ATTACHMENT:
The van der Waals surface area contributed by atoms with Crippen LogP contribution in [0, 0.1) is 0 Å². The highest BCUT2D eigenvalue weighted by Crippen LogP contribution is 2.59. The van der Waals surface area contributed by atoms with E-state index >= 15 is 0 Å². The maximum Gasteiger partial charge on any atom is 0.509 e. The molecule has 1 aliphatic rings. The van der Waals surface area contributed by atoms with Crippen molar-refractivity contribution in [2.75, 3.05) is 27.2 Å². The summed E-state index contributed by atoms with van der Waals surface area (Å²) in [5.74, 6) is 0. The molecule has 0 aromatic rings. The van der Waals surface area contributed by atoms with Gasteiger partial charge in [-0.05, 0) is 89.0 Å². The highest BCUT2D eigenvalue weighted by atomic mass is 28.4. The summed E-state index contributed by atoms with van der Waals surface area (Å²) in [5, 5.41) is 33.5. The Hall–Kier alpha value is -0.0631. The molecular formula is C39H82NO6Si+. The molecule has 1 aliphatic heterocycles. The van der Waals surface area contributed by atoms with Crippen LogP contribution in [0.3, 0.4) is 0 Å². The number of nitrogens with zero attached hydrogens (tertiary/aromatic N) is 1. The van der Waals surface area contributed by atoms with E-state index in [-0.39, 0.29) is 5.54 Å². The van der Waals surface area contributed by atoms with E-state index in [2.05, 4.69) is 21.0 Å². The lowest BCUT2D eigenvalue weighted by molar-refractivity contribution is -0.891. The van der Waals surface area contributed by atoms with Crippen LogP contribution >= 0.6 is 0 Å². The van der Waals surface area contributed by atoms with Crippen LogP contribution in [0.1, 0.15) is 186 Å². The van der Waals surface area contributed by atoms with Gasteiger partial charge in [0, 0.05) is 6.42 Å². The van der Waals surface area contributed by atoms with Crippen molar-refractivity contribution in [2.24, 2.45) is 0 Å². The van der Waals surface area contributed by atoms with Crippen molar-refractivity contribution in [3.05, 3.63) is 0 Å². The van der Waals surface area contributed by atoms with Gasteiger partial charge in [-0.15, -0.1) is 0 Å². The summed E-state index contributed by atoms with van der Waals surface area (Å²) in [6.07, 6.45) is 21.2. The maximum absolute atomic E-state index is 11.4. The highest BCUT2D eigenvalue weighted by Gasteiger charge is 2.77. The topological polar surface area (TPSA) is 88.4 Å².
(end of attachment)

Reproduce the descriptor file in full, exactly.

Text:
The van der Waals surface area contributed by atoms with Crippen LogP contribution in [0, 0.1) is 0 Å². The highest BCUT2D eigenvalue weighted by Crippen LogP contribution is 2.59. The van der Waals surface area contributed by atoms with E-state index >= 15 is 0 Å². The maximum Gasteiger partial charge on any atom is 0.509 e. The molecule has 1 aliphatic rings. The van der Waals surface area contributed by atoms with Crippen molar-refractivity contribution in [2.75, 3.05) is 27.2 Å². The summed E-state index contributed by atoms with van der Waals surface area (Å²) in [5.74, 6) is 0. The molecule has 0 aromatic rings. The van der Waals surface area contributed by atoms with Gasteiger partial charge in [-0.05, 0) is 89.0 Å². The highest BCUT2D eigenvalue weighted by atomic mass is 28.4. The summed E-state index contributed by atoms with van der Waals surface area (Å²) in [5, 5.41) is 33.5. The Hall–Kier alpha value is -0.0631. The molecular formula is C39H82NO6Si+. The molecule has 1 aliphatic heterocycles. The van der Waals surface area contributed by atoms with Crippen LogP contribution in [0.3, 0.4) is 0 Å². The number of nitrogens with zero attached hydrogens (tertiary/aromatic N) is 1. The van der Waals surface area contributed by atoms with E-state index in [-0.39, 0.29) is 5.54 Å². The van der Waals surface area contributed by atoms with E-state index in [2.05, 4.69) is 21.0 Å². The lowest BCUT2D eigenvalue weighted by molar-refractivity contribution is -0.891. The van der Waals surface area contributed by atoms with Crippen LogP contribution >= 0.6 is 0 Å². The van der Waals surface area contributed by atoms with Crippen LogP contribution in [0.1, 0.15) is 186 Å². The van der Waals surface area contributed by atoms with Gasteiger partial charge in [0, 0.05) is 6.42 Å². The van der Waals surface area contributed by atoms with Crippen molar-refractivity contribution in [2.24, 2.45) is 0 Å². The van der Waals surface area contributed by atoms with Crippen molar-refractivity contribution in [3.05, 3.63) is 0 Å². The van der Waals surface area contributed by atoms with Gasteiger partial charge in [-0.15, -0.1) is 0 Å². The summed E-state index contributed by atoms with van der Waals surface area (Å²) in [6.07, 6.45) is 21.2. The maximum absolute atomic E-state index is 11.4. The highest BCUT2D eigenvalue weighted by Gasteiger charge is 2.77. The topological polar surface area (TPSA) is 88.4 Å².